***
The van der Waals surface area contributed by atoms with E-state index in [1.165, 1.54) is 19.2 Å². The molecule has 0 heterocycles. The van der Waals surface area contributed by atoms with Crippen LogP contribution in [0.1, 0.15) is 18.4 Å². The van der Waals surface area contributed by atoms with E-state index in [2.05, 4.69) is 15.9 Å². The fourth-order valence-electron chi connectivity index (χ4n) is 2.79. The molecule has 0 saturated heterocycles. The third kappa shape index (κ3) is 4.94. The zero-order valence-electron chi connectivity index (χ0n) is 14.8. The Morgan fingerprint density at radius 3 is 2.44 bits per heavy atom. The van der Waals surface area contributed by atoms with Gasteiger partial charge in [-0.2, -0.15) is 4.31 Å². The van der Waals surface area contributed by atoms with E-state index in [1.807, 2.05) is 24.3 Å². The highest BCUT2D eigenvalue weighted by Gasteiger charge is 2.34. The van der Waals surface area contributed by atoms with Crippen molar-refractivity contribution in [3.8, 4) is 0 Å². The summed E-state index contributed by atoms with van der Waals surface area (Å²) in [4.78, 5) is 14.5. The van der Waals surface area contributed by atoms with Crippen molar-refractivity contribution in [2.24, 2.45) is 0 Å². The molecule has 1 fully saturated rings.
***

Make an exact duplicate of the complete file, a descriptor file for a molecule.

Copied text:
The van der Waals surface area contributed by atoms with E-state index in [1.165, 1.54) is 19.2 Å². The molecule has 0 heterocycles. The van der Waals surface area contributed by atoms with Crippen LogP contribution in [0.1, 0.15) is 18.4 Å². The van der Waals surface area contributed by atoms with E-state index in [2.05, 4.69) is 15.9 Å². The fourth-order valence-electron chi connectivity index (χ4n) is 2.79. The molecule has 0 saturated heterocycles. The third kappa shape index (κ3) is 4.94. The zero-order valence-electron chi connectivity index (χ0n) is 14.8. The Morgan fingerprint density at radius 3 is 2.44 bits per heavy atom. The van der Waals surface area contributed by atoms with Gasteiger partial charge in [-0.2, -0.15) is 4.31 Å². The van der Waals surface area contributed by atoms with E-state index in [1.807, 2.05) is 24.3 Å². The highest BCUT2D eigenvalue weighted by Gasteiger charge is 2.34. The van der Waals surface area contributed by atoms with Crippen molar-refractivity contribution in [3.8, 4) is 0 Å². The summed E-state index contributed by atoms with van der Waals surface area (Å²) in [4.78, 5) is 14.5. The van der Waals surface area contributed by atoms with Crippen molar-refractivity contribution in [2.24, 2.45) is 0 Å². The molecule has 1 fully saturated rings.